Canada’s lack of the pipeline capacity to transport crude oil to markets has cost producers over $20 billion in 2018 alone, a new report charges.
The new report from the Fraser Institute highlighted the shocking price differential between Canadian crude and the global average.
“In October 2018, Canadian heavy crude (WCS) traded at only about 40 percent of the US crude (WTI) price, which represented a discount of 60 per cent. In November, the price differential widened even further and reached almost 70 per cent, meaning that WCS was sold at only 30 percent of WTI,” it reads.
This means that for most of 2018 Canadian crude was selling at less than half that of American crude, amounting to a loss of $20.6 billion — equivalent to about 1% of Canada’s entire GDP last year.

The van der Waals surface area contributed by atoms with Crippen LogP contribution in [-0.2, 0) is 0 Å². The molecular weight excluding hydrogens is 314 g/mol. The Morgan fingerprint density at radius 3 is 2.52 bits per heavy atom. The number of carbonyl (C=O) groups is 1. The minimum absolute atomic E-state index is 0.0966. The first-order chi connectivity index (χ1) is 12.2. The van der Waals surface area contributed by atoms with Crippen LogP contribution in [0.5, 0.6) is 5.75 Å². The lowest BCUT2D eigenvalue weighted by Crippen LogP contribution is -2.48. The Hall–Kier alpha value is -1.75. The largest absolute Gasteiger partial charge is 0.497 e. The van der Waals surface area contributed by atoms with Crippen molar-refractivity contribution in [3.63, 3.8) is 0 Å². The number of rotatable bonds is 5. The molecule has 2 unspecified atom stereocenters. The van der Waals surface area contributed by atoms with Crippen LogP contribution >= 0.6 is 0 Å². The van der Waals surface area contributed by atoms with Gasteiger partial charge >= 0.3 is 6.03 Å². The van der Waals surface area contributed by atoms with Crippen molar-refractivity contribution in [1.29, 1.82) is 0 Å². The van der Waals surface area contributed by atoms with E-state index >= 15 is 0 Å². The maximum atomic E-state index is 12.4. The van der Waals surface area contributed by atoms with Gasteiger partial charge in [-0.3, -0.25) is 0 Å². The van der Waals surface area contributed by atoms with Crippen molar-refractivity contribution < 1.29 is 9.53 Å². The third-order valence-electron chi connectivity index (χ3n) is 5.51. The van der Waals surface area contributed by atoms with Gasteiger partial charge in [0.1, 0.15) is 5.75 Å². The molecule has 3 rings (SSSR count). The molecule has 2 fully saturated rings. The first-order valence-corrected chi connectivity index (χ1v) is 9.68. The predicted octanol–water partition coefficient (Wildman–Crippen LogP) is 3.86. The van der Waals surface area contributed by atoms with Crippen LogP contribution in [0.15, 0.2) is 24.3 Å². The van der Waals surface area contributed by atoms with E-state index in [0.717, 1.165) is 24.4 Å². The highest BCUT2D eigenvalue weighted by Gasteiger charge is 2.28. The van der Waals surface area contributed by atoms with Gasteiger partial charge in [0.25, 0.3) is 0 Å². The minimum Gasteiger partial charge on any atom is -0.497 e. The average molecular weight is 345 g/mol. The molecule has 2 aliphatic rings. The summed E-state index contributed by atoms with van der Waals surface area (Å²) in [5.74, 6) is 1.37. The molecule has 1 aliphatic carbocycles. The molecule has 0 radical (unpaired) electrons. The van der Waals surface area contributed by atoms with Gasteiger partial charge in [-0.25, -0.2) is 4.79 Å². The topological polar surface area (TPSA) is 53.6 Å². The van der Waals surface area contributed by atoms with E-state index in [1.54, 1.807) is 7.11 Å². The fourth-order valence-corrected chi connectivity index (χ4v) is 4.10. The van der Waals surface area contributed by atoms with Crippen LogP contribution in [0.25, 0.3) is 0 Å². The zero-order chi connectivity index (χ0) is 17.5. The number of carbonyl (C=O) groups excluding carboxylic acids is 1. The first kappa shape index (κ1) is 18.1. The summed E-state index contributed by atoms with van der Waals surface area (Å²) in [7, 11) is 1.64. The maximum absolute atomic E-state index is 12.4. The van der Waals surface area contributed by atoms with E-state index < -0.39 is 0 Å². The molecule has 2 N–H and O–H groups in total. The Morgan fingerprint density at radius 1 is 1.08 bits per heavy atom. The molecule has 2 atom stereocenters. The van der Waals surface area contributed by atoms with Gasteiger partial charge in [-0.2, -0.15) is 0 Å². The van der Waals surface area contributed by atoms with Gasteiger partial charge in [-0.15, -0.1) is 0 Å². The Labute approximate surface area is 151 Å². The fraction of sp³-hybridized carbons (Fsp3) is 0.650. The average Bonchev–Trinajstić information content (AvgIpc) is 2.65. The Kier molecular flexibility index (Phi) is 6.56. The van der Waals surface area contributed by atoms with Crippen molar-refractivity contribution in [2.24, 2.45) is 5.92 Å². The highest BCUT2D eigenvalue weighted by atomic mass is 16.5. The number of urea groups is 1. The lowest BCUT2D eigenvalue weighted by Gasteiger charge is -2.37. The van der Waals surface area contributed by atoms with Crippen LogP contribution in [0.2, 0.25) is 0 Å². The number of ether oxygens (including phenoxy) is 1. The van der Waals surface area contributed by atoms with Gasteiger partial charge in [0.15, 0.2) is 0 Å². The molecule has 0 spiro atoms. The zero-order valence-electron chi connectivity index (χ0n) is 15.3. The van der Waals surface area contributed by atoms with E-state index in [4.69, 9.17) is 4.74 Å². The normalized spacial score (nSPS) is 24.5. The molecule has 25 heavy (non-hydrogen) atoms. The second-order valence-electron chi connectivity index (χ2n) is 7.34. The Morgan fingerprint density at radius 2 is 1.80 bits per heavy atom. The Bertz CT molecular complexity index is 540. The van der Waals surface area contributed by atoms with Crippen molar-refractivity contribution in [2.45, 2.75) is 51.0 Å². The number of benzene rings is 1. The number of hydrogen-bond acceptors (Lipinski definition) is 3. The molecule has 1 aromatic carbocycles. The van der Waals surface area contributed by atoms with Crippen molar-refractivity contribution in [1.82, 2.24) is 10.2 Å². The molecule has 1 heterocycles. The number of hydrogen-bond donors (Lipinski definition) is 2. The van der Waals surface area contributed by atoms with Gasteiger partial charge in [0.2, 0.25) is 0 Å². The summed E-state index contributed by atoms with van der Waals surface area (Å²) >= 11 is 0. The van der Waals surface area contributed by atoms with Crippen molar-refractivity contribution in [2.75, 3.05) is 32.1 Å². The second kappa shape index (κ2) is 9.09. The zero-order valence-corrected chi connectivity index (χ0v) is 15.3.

Last fall, Canada produced 400,000 barrels more than pipelines had the capacity for, meaning increased storage costs and lost potential revenue.
Producers have been forced to transport crude by rail in order to get it to markets which are both more expensive and less safe.
Canada has seen multiple pipeline projects, which would have addressed the shortage, get cancelled or postponed — with no end in sight, the energy sector is no haemorrhaging money and losing thousands of jobs.
Rather than fix the situation, the Trudeau government has created laws like Bill C-69 which only deepened the competitiveness crisis with the United States.
The report also recognizes the necessity to new markets for Canadian crude given demand changes in the United States.
“Currently nearly 99 per cent of Canadian heavy crude gets exported to the United States, meaning that the US is essentially still Canada’s only export market for crude oil.
“Given soaring US oil production in recent years and competition from American producers, finding new customers for Canadian heavy crude is critical.”
Seeing that many pipelines to both the United States or the Pacific have been cancelled or left unapproved indefinitely, it appears that low pipeline capacity will continue to be a drag on the Canadian economy.